Third file that we need is Human RNA-Seq data file which contains raw reads without coordinates. We will use the data from ENCODE Consortium project page of UCSC (https://genome.ucsc.edu/ENCODE/). The aim of ENCODE project was to identify functional elements in the human genome, so one may find the data on gene expression, regulation, DNA modification, chromatin structure etc. on this page.
You need to click on Downloads button and then choose one of RNA-Seq data links (each link corresponds to the place where this experiment was made) in the list.
Each file from the following list (see below) corresponds to experiment on specific cell line. From this list we need to choose one file in FASTQ format (for example, wgEncodeCaltechRnaSeqGm12878R1x75dFastqRep1.fastq.gz file).
All of these files must be uploaded in hisat2 directory which we created earlier (FILES ->Upload files)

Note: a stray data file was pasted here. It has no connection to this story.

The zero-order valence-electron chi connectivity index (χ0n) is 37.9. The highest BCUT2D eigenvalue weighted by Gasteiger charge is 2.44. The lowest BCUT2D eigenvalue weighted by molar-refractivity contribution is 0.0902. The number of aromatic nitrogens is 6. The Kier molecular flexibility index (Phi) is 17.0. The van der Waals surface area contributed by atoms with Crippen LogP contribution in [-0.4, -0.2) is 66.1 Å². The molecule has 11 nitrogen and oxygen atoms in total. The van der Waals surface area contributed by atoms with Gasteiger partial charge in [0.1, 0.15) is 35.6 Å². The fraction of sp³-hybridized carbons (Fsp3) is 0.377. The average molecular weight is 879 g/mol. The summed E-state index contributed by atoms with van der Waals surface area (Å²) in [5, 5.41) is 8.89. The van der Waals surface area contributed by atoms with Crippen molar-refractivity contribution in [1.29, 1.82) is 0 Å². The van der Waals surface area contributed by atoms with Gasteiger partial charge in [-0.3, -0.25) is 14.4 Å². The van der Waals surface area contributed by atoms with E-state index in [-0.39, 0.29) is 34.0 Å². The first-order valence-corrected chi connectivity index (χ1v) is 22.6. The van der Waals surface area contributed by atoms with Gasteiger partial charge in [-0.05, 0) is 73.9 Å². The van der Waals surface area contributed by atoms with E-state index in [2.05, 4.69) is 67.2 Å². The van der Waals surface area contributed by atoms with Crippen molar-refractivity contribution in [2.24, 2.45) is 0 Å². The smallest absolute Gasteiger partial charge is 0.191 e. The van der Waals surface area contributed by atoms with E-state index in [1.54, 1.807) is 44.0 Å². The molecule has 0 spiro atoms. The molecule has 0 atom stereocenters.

We need to extract text files from archive GZ files so run “gunzip[filename]” commands for all files that we uploaded except for snp147.txt.gz. We will treat snp147.txt.gz in a different manner because this file is the heaviest one and it takes quite a long time to extract snp147.txt file from the archive. Moreover, we don’t need most of the known polymorphisms for further analysis because we use only one reference chromosome. We will use zrep command to search for string pattern in compressed snp147.txt file. With the following command we will extract all SNPs which belong to 10th chromosome:
zgrep$'chr10\t' snp147.txt.gz > /data/userXXX/hisat2/chr10.snps
where$'chr10\t' defines our search pattern (‘chr10’ + TAB); chr10.snps - output file and userXXX- your user name.
On the next step we need to change variant file format to make it acceptable for hisat2-build indexer: